He smiled and leaned back in his chair before he moved to answer the question, when asked the secret to his happiness. “You want to know the secret? Life is such a gift,” said the Rev. Nathan Malavolti, T.O.R.
Malavolti, vice president of Pastoral Care and Evangelization, said his mission is to “reflect the Father to every member of this university family.” His daily list of obligations allows him the opportunity to do just that.
“I’m a little busy,” said Malavolti.
A deliberate understatement given the heavy workload that comes with his title, as six independent on-campus ministries report to his office, in a synchronized effort that allows for the formulation of team spirit.
After an long period of teaching chemistry at Franciscan University, Malavolti was asked by the Rev. Sean Sheridan, T.O.R. to adjourn his academic role and assume a pastoral position.
“When you’re in religious life, you obey, and you ask what the community needs of you,” said Malavolti.
The constant ringing of his desk phone and the written thoughts which cover his office whiteboard both evidence his important role at the university, one which Malavolti said required a period of adjustment.
“Teaching needs a very different skill set,” said Malavolti. “I’ve tried to broaden my administrative skill set.”
Malovolti said his outlook on life is based upon offering it all up for God.
“Nothing for vanity; everything for His greater glory,” said Malavolti
Malavolti said family difficulty and the pastoral guidance of an elder priest are both justifications for his positive outlook on life. “I want to be one of those priests that thinks life is beautiful,” he said.
Franciscan University students would agree wholeheartedly that Malavolti has more than achieved his goal. Campus-wide, the priest’s infectious smile is a herald of happiness.
Malavolti said he strives for nothing less than the unceasing emulation of joy.
“What makes me smile is how much my God loves me,” said Malavolti.
Malavolti said the warrant for his joy is forever rooted in God’s unending mercy.
“I’ve made a lot of mistakes in my life, but he pours out that mercy,” said Malavolti. “His mercies are new every morning. He gives me another day, to hopefully reflect his love.”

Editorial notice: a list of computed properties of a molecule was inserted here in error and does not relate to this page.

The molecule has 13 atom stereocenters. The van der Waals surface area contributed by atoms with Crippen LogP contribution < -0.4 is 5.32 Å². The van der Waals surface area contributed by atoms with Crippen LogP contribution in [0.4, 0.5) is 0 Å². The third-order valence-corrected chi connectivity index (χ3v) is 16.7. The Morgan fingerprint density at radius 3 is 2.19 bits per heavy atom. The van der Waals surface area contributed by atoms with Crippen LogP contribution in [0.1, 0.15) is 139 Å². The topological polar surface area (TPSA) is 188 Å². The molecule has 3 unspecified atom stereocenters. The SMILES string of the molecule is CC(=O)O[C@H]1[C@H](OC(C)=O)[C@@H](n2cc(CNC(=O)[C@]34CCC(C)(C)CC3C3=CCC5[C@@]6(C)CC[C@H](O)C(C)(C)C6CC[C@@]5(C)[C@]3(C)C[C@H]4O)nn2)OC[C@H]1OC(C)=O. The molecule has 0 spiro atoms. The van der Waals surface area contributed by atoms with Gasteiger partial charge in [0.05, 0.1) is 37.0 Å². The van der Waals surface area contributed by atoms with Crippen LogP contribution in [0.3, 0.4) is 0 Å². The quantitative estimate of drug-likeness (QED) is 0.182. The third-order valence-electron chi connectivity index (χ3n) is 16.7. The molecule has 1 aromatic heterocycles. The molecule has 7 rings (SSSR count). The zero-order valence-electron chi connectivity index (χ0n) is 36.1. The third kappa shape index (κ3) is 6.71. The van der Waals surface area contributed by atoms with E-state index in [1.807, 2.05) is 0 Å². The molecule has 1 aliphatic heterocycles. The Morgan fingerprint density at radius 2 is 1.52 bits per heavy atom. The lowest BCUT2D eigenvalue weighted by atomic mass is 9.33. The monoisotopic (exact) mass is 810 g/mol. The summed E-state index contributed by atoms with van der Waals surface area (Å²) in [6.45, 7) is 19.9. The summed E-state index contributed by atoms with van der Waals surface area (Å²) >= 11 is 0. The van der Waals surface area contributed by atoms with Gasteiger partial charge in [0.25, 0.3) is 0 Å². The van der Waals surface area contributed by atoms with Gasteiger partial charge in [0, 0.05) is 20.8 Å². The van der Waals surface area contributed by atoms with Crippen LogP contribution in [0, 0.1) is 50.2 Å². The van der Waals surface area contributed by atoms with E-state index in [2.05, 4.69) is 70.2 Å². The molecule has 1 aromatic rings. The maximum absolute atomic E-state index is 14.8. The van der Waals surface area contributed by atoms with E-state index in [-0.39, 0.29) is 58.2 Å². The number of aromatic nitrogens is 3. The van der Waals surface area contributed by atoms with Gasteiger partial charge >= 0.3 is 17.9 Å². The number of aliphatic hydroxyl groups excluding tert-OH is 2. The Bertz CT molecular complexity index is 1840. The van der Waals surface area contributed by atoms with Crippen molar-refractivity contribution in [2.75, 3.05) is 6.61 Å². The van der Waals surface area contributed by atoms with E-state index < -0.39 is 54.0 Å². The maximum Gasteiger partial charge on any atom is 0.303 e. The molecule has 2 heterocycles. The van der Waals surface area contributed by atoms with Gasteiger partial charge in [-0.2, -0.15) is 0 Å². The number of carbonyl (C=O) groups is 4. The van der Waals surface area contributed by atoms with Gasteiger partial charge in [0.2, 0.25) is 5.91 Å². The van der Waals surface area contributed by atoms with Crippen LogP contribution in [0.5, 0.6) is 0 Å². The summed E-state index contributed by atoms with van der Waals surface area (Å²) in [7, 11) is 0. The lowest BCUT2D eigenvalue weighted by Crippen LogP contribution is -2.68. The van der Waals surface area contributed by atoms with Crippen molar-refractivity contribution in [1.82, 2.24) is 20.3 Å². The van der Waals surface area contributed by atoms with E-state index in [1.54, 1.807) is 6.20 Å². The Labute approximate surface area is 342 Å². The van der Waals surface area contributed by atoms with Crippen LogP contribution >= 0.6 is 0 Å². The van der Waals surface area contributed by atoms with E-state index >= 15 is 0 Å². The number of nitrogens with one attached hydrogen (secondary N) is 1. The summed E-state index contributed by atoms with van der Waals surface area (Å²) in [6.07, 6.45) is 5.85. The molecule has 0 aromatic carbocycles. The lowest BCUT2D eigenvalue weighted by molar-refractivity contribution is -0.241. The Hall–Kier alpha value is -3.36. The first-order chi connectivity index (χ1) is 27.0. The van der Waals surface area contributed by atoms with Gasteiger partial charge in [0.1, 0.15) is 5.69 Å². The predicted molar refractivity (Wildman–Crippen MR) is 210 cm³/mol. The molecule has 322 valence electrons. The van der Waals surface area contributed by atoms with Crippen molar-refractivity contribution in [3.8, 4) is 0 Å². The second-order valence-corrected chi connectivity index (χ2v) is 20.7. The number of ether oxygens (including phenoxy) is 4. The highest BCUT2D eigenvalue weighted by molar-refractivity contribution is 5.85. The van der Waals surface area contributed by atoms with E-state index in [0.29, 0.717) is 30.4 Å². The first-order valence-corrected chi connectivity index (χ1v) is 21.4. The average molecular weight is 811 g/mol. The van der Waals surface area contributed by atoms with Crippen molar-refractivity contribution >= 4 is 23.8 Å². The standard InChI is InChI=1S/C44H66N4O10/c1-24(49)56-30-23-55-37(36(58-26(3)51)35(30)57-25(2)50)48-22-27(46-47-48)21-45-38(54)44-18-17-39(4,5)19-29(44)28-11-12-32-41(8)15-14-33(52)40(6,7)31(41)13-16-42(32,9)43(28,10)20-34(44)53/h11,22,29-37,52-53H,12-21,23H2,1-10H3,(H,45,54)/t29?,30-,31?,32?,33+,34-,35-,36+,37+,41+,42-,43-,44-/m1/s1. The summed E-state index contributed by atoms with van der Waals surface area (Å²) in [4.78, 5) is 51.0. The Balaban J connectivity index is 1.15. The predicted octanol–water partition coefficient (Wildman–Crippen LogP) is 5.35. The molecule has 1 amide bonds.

The friar begins each new day with an earnest prayer that God will allow his actions to shine the love of the Father to all he sees.
“My vocation started here,” said Malavolti.
Malavolti said his special connection to the university dates back to his discernment days.
“I came here in 1989, already trained as a chemist,” said Malavolti. “I found a wonderful atmosphere here.”
He added, “Every area seemed to point to Jesus. I feel so blessed to be back.”
Twenty-eight years later, Malavolti still rejoices that love is his chief vocation. Malavolti said he claims the university enthusiasm as a main source of his own joy.
“Everyone I work with is excited about the mission of building up God’s Church: so many people, across the board sold out on mission,” said Malavolti.
When the friar of hope isn’t walking the university grounds armed with a smile, he enjoys the benefits of athletics, as both spectator and athlete. The University of Illinois alum is an avid supporter of the Fighting Illini, especially on the basketball court come March.
“I follow football,” said Malavolti,“but there’s nothing like college basketball.”
When Malavolti takes the court himself, he prefers tennis. He spoke fondly of the times when the Rev. Michael Scanlan, T.O.R. and the Rev. Sam Tiesi, T.O.R. would trade administrative work for the chance to compete.
“Father Mike and Father Sam played tennis, intensely,” said Malavolti.“They could be men on fire with love of God and also enjoy leisure.”
Malavolti said the example Scanlan set is one he aims to keep alive, specifically his obedience to the Spirit, and his courage to do what’s right. Malavolti believes it is crucial to the future of Franciscan University.
“Father Mike stuck to what he knew the Lord wanted,” said Malavolti. “He had a way of inspiring people.”
Malavolti said he has come a long way since his youth; as a child, the future friar would raise up to 1,000 chickens at a time on his family farm, passing the time with housework and the occasional Gilligan’s Island episode.
Malavolti said he needed only his mother’s fried chicken and mashed potatoes, still his favorite meal, in order to call the day a good one. Through the years, his setting, his title, and his expectations have shifted, but his outlook has not.
“I want to reflect the Father,” said Malavolti. His mantra is a simple one: “Let Christ be seen in your eyes, heard in your words, and witnessed in your actions.”
Malavolti said,“I had a phase in my life where I wanted to be called Dr. Malavolti.”
Now, the friar asks only to be known as “a loving Father.”
True to form, his message to students is simple, transformative and succinct: “Shine Christ. Jesus is alive in you,” said Malavolti.